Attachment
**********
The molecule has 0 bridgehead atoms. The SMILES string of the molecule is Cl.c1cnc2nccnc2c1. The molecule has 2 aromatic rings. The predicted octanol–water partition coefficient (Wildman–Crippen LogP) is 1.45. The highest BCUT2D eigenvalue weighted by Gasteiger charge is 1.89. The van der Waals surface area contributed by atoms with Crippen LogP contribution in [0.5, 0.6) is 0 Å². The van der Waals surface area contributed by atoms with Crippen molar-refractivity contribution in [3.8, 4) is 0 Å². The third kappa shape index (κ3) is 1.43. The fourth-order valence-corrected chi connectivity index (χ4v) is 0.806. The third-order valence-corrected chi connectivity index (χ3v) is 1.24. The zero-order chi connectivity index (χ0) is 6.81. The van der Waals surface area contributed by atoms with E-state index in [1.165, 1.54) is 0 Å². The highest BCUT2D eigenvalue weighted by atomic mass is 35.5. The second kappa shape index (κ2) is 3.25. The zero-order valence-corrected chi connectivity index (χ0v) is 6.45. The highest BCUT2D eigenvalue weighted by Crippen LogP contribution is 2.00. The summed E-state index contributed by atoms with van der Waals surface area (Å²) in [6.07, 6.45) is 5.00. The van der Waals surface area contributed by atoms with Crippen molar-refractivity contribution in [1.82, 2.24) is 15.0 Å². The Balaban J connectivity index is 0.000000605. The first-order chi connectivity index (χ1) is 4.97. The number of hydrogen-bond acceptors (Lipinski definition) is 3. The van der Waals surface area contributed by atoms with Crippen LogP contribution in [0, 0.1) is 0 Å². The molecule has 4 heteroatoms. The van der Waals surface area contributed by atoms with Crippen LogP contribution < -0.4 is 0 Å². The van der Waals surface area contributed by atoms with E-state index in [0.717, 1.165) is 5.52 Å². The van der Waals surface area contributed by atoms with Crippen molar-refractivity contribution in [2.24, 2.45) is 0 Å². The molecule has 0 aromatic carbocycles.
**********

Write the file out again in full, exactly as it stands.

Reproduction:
The molecule has 0 bridgehead atoms. The SMILES string of the molecule is Cl.c1cnc2nccnc2c1. The molecule has 2 aromatic rings. The predicted octanol–water partition coefficient (Wildman–Crippen LogP) is 1.45. The highest BCUT2D eigenvalue weighted by Gasteiger charge is 1.89. The van der Waals surface area contributed by atoms with Crippen LogP contribution in [0.5, 0.6) is 0 Å². The van der Waals surface area contributed by atoms with Crippen molar-refractivity contribution in [3.8, 4) is 0 Å². The third kappa shape index (κ3) is 1.43. The fourth-order valence-corrected chi connectivity index (χ4v) is 0.806. The third-order valence-corrected chi connectivity index (χ3v) is 1.24. The zero-order chi connectivity index (χ0) is 6.81. The van der Waals surface area contributed by atoms with E-state index in [1.165, 1.54) is 0 Å². The highest BCUT2D eigenvalue weighted by atomic mass is 35.5. The second kappa shape index (κ2) is 3.25. The zero-order valence-corrected chi connectivity index (χ0v) is 6.45. The highest BCUT2D eigenvalue weighted by Crippen LogP contribution is 2.00. The summed E-state index contributed by atoms with van der Waals surface area (Å²) in [6.07, 6.45) is 5.00. The van der Waals surface area contributed by atoms with Crippen molar-refractivity contribution in [1.82, 2.24) is 15.0 Å². The Balaban J connectivity index is 0.000000605. The first-order chi connectivity index (χ1) is 4.97. The number of hydrogen-bond acceptors (Lipinski definition) is 3. The van der Waals surface area contributed by atoms with Crippen LogP contribution in [0, 0.1) is 0 Å². The molecule has 4 heteroatoms. The van der Waals surface area contributed by atoms with Crippen LogP contribution < -0.4 is 0 Å². The van der Waals surface area contributed by atoms with E-state index in [0.717, 1.165) is 5.52 Å². The van der Waals surface area contributed by atoms with Crippen molar-refractivity contribution in [2.24, 2.45) is 0 Å². The molecule has 0 aromatic carbocycles.